To prove the crime of genocide, one must both establish a mental element: the “intent to destroy, in whole or in part, a national, ethnical, racial or religious group, as such” and a physical element, which includes the five acts, enumerated above. The case law that a mental element is a consequence of the aggressor’s organizational plan or policy, and cultural oppression or dispersion of a group does not suffice. The whole group must be targeted as opposed to individual members of that group. In the case of the Srebrenica massacre, a 1995 atrocity during which Bosnian Serb and Serbian paramilitary forces systematically executed upwards of 8,000 Bosniak Muslim men and boys, the International Criminal Tribunal for the former Yugoslavia held the killings amounted to genocide.

The Russian officials, including President Putin, have stated repeatedly that there is no separate Ukrainian identity, that Russians and Ukrainians are one people, and any separate Ukrainian identity must be destroyed as such. A member of the Russian Parliament openly stated that “the very concept of Ukraine must not exist, and Ukrainians should not exist in the future”. Another Russian lawmaker stated that at least two million Ukrainians must be destroyed.

This policy is being implemented by Russian forces using so-called execution lists that included thousands of Ukrainians refusing to accept imposed Russian identity who must be killed as soon as Russian forces take control of the area. It is also being achieved by indiscriminate killings of the civilian Ukrainian population. There is evidence of some imprisoned Russian pilots that they were directly ordered to target to destroy the civilian population.

This tactic is further exacerbated by the destruction of Ukrainian books in the libraries, the shuttering of Ukrainian churches, and measures aimed at imposing Russian-approved and Russian-language educational curricula on Ukrainian children. It is estimated more than 150 Ukrainian cultural heritage sights have been destroyed. One of the most notable examples was the destruction of the museum of Ukrainian 18th-century philosopher Hryhoriy  Skovoroda, which had been located in a remote village in the Kharkiv region, far from any legitimate military target.

The present Russo-Ukrainian war is not about a piece of land, it is a war about the existence of Ukrainian identity and in many respects about the survival of Ukrainians. Undoubtedly, all the facts above can be used to present a strong legal case, and a multiplicity of facts taken together may be adequate evidence of genocide. It is the zeal of the prosecution and scholarly expertise of the judges that will draw a binding line.

Consequences under international law

I do not harbor illusions that armed conflicts will disappear completely anytime soon, although back in 1928 the Briand-Kellogg pact attempted to eliminate war as an instrument of national policy. I hope, however, that at least the countries must strive to play realpolitik in a civilized way – by adhering to the Law of the Hague and the Law of Geneva.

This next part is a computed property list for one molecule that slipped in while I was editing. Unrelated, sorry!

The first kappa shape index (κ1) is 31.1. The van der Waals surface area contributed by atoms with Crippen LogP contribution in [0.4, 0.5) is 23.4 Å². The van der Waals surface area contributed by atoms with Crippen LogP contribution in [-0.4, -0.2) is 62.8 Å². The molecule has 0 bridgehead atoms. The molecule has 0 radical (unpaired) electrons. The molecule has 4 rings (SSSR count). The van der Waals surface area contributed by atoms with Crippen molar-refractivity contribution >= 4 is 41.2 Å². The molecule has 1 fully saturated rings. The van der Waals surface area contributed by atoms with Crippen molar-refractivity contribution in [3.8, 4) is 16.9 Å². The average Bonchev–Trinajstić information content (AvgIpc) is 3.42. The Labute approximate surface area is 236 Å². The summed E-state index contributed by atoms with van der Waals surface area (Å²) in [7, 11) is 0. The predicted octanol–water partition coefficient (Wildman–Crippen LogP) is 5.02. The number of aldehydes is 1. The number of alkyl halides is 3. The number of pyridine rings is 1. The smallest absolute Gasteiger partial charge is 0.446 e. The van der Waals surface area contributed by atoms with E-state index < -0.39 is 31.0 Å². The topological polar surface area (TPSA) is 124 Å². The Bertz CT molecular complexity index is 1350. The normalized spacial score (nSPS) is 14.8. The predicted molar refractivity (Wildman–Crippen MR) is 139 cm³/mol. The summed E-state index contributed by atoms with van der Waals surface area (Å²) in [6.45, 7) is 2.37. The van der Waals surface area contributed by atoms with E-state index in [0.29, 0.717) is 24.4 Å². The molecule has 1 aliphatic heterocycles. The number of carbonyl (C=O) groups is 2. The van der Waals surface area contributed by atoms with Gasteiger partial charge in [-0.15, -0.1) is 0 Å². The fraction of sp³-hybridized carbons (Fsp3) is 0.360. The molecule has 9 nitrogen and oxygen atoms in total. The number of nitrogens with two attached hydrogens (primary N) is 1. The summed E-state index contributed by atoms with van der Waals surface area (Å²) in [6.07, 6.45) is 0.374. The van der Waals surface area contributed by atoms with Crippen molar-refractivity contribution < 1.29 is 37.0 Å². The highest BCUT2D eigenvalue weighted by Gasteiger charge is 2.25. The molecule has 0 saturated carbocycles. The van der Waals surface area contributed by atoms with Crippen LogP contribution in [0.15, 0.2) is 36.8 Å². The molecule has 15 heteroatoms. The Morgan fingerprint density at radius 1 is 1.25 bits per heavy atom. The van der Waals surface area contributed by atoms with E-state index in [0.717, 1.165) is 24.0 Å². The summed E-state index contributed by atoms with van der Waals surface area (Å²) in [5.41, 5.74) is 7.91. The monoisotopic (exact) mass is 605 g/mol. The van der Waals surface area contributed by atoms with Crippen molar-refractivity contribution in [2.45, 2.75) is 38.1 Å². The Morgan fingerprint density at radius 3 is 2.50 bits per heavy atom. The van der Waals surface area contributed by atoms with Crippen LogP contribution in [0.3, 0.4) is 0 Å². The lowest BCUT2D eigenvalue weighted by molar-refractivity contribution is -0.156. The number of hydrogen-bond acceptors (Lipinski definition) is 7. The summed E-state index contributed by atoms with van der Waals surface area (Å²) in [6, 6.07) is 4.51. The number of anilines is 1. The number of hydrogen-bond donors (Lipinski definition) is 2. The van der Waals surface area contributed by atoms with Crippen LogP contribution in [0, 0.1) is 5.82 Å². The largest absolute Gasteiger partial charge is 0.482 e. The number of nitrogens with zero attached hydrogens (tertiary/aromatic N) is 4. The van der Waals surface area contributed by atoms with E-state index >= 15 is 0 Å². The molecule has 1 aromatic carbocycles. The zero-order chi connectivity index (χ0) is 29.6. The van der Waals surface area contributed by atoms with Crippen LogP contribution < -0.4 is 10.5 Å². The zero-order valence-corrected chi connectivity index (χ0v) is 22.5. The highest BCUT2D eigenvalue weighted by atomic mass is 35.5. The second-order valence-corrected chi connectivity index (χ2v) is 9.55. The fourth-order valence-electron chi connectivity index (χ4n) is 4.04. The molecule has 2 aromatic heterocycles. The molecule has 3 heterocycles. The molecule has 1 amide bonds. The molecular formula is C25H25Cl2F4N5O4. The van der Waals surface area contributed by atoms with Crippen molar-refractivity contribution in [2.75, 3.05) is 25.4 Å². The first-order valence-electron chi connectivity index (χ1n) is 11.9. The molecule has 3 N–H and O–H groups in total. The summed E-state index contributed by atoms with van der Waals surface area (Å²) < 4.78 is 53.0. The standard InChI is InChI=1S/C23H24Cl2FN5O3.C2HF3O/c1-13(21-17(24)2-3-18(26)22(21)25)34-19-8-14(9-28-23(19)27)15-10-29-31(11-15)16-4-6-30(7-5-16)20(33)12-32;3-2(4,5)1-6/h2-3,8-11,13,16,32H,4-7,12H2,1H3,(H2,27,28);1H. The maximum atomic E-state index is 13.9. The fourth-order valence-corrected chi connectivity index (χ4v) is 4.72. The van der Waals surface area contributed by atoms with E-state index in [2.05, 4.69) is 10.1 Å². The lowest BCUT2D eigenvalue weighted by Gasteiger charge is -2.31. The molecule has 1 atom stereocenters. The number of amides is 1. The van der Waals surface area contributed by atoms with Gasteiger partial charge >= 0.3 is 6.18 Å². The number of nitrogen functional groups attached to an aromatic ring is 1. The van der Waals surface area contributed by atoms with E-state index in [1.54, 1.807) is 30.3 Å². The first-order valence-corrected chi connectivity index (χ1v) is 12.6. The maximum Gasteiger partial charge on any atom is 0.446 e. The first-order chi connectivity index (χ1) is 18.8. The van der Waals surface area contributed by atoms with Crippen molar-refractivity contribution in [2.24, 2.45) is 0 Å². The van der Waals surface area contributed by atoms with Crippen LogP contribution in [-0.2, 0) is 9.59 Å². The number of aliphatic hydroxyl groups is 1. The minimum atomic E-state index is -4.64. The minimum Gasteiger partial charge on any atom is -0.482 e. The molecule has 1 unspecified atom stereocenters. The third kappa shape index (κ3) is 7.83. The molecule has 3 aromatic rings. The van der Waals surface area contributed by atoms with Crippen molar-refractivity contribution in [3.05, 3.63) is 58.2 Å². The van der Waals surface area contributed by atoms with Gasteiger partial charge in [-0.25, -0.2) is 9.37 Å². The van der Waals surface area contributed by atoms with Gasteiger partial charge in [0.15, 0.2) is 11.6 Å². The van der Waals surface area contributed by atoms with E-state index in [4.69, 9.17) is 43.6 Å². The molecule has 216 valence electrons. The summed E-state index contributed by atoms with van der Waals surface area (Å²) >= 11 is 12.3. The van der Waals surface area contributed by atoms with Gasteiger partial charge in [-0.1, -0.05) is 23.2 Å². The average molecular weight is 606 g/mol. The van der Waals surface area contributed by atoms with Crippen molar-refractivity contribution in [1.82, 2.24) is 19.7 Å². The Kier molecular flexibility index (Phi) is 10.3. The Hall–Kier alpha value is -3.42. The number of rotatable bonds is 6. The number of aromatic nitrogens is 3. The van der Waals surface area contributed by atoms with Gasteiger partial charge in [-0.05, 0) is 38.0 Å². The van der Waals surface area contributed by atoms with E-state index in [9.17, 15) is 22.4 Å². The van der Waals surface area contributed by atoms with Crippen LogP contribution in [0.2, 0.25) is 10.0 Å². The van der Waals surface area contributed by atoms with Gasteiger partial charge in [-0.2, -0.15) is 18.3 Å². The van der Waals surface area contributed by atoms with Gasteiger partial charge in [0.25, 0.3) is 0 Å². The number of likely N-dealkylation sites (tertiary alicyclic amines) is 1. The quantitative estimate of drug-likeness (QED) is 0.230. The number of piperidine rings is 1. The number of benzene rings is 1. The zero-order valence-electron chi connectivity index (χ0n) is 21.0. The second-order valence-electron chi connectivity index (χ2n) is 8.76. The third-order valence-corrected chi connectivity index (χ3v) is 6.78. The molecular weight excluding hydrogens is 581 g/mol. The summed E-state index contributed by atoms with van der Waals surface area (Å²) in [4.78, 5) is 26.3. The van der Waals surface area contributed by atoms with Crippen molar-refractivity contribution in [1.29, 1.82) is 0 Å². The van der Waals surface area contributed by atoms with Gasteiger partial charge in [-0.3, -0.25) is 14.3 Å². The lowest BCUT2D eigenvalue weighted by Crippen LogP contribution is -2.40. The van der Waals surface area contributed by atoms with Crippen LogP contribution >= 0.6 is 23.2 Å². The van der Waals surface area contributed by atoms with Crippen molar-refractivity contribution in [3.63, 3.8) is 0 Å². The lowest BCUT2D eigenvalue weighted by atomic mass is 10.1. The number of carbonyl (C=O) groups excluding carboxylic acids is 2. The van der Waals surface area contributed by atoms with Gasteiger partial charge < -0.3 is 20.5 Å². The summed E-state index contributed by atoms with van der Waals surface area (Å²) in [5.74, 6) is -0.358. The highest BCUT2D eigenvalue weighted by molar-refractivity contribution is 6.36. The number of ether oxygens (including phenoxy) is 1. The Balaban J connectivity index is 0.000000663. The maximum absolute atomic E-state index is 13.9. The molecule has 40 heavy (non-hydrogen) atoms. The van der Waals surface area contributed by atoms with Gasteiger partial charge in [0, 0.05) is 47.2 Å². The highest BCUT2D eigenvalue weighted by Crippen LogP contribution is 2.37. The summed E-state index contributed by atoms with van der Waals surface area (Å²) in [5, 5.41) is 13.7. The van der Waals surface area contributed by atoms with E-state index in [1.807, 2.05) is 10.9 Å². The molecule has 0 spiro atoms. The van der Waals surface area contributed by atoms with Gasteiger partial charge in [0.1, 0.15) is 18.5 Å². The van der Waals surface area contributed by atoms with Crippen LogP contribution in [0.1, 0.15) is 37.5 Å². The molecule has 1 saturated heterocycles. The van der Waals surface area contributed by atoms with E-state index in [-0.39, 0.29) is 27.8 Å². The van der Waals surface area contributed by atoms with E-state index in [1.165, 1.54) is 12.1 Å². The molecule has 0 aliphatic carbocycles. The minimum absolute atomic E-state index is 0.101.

We have repeatedly seen that allegations of genocide have attracted inadequate attention and the lessons of Yugoslavia and Ruanda are not learned. In the case of the genocide of Uighurs by Chinese authorizes recognized as such by some nations – the overall response was rather weak, except for some statements and corporate actions of some businesses to suspend their relations with China, and China triumphed as the host of 2022 Winter Olympic Games. The ICJ is now considering a case Against Myanmar brought by the Gambia alleging the former of genocide against the Rohingya group. It remains to be seen what practical meaning that decision will make.

In this sense, Ukraine is fighting – both on the battlefield and legally – not just for itself, but to ensure that genocide is not repeated. If Ukraine prevails, it will mean that there is a way to persecute evil. Democracy must be armed – with the power of the law and the might of heavy military equipment.

Prime Minister Winston Churchill allegedly said, “You cannot reason with a tiger when your head is in its mouth.” Compromises with the aggressor make solutions harder, not easier. That is the lesson for those whose only interest is that global gas prices go down.

Such a weak response time and time again encourage dictators and aggressors all over the world to take advantage of the situation. If such rogue states as Russia wish to deny the obligations of a civilized nation governed by law and justice, they should be ready to lose the benefits of international trade and modern technologies in return. For now, Russia seems to live by the phrase attributed to Lenin, “The capitalists will sell us the rope with which we will hang them.”